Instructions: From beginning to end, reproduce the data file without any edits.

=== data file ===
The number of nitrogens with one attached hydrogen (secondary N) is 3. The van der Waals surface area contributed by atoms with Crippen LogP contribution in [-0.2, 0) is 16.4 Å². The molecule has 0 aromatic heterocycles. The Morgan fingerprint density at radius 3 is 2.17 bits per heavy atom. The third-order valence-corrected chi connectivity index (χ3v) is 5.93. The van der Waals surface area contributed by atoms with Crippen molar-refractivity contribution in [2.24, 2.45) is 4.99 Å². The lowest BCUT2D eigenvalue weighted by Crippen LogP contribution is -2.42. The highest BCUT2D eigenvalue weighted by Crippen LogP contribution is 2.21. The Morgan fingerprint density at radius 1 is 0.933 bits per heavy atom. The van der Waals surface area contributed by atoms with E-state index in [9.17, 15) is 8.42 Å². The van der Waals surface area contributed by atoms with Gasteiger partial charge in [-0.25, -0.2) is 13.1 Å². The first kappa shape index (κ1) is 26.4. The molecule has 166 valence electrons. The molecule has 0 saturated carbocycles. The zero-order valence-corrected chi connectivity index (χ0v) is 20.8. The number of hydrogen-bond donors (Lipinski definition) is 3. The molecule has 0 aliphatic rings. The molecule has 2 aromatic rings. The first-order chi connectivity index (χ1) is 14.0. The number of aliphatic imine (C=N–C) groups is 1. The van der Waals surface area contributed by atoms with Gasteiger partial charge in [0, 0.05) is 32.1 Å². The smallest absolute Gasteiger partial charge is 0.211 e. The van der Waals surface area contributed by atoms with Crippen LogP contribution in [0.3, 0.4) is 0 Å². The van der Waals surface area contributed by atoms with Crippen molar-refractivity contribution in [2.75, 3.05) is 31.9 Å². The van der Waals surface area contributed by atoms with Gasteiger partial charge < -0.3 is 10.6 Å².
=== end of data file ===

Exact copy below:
The number of nitrogens with one attached hydrogen (secondary N) is 3. The van der Waals surface area contributed by atoms with Crippen LogP contribution in [-0.2, 0) is 16.4 Å². The molecule has 0 aromatic heterocycles. The Morgan fingerprint density at radius 3 is 2.17 bits per heavy atom. The third-order valence-corrected chi connectivity index (χ3v) is 5.93. The van der Waals surface area contributed by atoms with Crippen molar-refractivity contribution in [2.24, 2.45) is 4.99 Å². The lowest BCUT2D eigenvalue weighted by Crippen LogP contribution is -2.42. The highest BCUT2D eigenvalue weighted by Crippen LogP contribution is 2.21. The Morgan fingerprint density at radius 1 is 0.933 bits per heavy atom. The van der Waals surface area contributed by atoms with E-state index in [9.17, 15) is 8.42 Å². The van der Waals surface area contributed by atoms with Gasteiger partial charge in [-0.25, -0.2) is 13.1 Å². The first kappa shape index (κ1) is 26.4. The molecule has 166 valence electrons. The molecule has 0 saturated carbocycles. The zero-order valence-corrected chi connectivity index (χ0v) is 20.8. The number of hydrogen-bond donors (Lipinski definition) is 3. The molecule has 0 aliphatic rings. The molecule has 2 aromatic rings. The first-order chi connectivity index (χ1) is 14.0. The number of aliphatic imine (C=N–C) groups is 1. The van der Waals surface area contributed by atoms with Gasteiger partial charge in [0, 0.05) is 32.1 Å². The smallest absolute Gasteiger partial charge is 0.211 e. The van der Waals surface area contributed by atoms with Crippen LogP contribution in [0.3, 0.4) is 0 Å². The van der Waals surface area contributed by atoms with Crippen molar-refractivity contribution in [2.75, 3.05) is 31.9 Å². The van der Waals surface area contributed by atoms with Gasteiger partial charge < -0.3 is 10.6 Å².